Mine your data: contrasting data mining approaches to numeric ...


Published on

1 Like
  • Be the first to comment

No Downloads
Total views
On SlideShare
From Embeds
Number of Embeds
Embeds 0
No embeds

No notes for slide
  • Berry s. 7
  • Berry s. 7
  • Bateson s. 130
  • Andersen s. 127
  • Berry fx s. 115 (gl?)
  • Berry & Linoff s. 36
  • Berry s. 79-80
  • Berry s. 80
  • katalog2
  • Berry s. 226
  • Mine your data: contrasting data mining approaches to numeric ...

    1. 1. Mine your data: contrasting data mining approaches to numeric and textual data sources <ul><ul><li>IASSIST May 2006 conference </li></ul></ul><ul><ul><li>Ann Arbor, USA </li></ul></ul><ul><ul><li>Louise Corti </li></ul></ul><ul><ul><li>UK Data Archive </li></ul></ul><ul><ul><li>[email_address] </li></ul></ul><ul><ul><li>www.quads.esds.ac.uk/squad </li></ul></ul><ul><ul><li>Karsten Boye Rasmussen </li></ul></ul><ul><ul><li>Department of Marketing & Management </li></ul></ul><ul><ul><li>University of Southern Denmark </li></ul></ul><ul><ul><li>Campusvej 55, DK-5230 Odense M. </li></ul></ul><ul><ul><li>Email: kbr@sam.sdu.dk </li></ul></ul>
    2. 2. Data and text Mining <ul><li>Data mining is the exploration and analysis of large quantities of data in order to discover meaningful patterns and rules </li></ul><ul><li>Typically used in domains with structured data, e.g. customer relationship management in banking and retail </li></ul><ul><li>Text mining – extracting knowledge that is hidden in text to present distilled knowledge to users in a concise form </li></ul><ul><li>Can collect, maintain, interpret, curate and discover knowledge </li></ul>
    3. 3. Data Mining <ul><li>Data Mining originated in 90's as Knowledge Discovery or KDD </li></ul><ul><ul><ul><li>Knowledge Discovery in Databases </li></ul></ul></ul><ul><ul><ul><li>&quot;world of networked knowledge&quot; </li></ul></ul></ul><ul><li>Directed data mining </li></ul><ul><ul><li>a variable ( target ) is explained through a model </li></ul></ul>
    4. 4. Model & Meaning <ul><li>&quot;Meaning&quot; may be regarded as an approximate synonym of pattern, redundancy, information, and &quot;restraint&quot; </li></ul><ul><li>Knowing something </li></ul><ul><li>&quot;It is possible to make a better than random guess&quot; </li></ul>Bateson
    5. 5. Regression – visualization of the model <ul><ul><li>Used Nissan cars of same type: price , driven kilometers, year, color, paint, rust, bumps, non-smoking, leather, etc. </li></ul></ul>
    6. 6. Regression - Model <ul><li>Linear </li></ul><ul><li>Y= α + β 1 X 1 </li></ul><ul><li>Y= α + β 1 X 1 + β 2 X 2 + ... More independent variables </li></ul><ul><li>Logistic </li></ul><ul><li>logit(P) = log(P/(1-P)) = α + β 1 X 1 </li></ul><ul><li>P= exp(α + β 1 X 1 ) / (1 + exp(α + β 1 X 1 )) </li></ul><ul><li>P= exp α + β 1 X 1 / (1 + exp α + β 1 X 1 ) </li></ul><ul><li>Quadratic .. etc. </li></ul>÷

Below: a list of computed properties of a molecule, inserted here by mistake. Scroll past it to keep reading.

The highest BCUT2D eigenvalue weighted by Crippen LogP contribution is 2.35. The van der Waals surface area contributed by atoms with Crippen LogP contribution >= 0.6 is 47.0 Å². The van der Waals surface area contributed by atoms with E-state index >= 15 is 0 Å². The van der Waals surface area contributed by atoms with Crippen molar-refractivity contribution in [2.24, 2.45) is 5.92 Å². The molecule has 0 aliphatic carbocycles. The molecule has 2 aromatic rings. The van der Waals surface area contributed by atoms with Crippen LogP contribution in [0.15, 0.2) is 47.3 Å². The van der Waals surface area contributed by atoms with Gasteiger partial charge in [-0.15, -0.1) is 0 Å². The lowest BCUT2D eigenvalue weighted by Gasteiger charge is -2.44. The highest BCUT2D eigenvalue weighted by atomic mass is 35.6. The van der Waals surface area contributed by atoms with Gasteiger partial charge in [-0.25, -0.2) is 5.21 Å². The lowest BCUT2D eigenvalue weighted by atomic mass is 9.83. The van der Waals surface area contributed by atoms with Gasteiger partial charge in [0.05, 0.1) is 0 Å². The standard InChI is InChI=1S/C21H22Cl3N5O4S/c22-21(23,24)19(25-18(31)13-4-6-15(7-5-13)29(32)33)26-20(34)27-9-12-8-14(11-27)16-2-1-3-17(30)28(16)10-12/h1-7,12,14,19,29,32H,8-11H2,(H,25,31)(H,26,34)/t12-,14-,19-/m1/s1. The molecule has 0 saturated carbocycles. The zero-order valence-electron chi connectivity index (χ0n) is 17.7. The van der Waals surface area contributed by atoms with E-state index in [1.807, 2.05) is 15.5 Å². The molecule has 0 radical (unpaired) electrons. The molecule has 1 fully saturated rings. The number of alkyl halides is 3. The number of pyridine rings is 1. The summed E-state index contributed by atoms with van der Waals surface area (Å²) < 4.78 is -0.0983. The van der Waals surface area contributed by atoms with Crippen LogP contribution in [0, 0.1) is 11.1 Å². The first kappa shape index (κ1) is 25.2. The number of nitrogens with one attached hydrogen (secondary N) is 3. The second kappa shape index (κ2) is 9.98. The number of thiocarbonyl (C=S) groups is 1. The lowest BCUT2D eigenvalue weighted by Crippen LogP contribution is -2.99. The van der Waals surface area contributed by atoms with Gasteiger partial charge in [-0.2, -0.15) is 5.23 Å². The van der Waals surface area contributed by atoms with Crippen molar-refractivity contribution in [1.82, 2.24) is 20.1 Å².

7. 7. The target & the problem <ul><li>Context: Selling via mail or e-mail or phone or.... directed towards a person </li></ul><ul><li>We know the previous customers (potential customers) and which of these that bought our target </li></ul><ul><li>Problem: we have 390 sofas to sell ! </li></ul>
    8. 8. Lots of other models - and lots of data <ul><li>Split up the huge dataset </li></ul>Training data Validation data Testing data
    9. 9. Lots of data <ul><li>Split up the huge dataset - random distributed </li></ul>Training data Validation data Testing data Target
    10. 10. Ranking Prospects after the target
    11. 11. Confusion Matrix – we do make errors <ul><ul><li>Error rate: rate of misclassification (false / all) </li></ul></ul><ul><ul><li>Sensitivity: prediction of true occurence (true positive / positive) (Recall) </li></ul></ul><ul><ul><li>Specificity: prediction of non-occurrence (true negative / negative) </li></ul></ul><ul><ul><li>Precision: the truth in the prediction (true positive/predicted) </li></ul></ul>But we use data with known outcome
    12. 12. Overfitting <ul><li>Error rate after iterations </li></ul>
    13. 13. Another model – the Tree
    14. 14. Neural network Input-1 Input-2 Input-3 Output-1 Skjult-1 Skjult-2
    15. 15. Neural network – hidden layer Input-1 Input-2 Input-3 Output-1 Hidden-1 Hidden-2
    16. 16. Weights in the neural network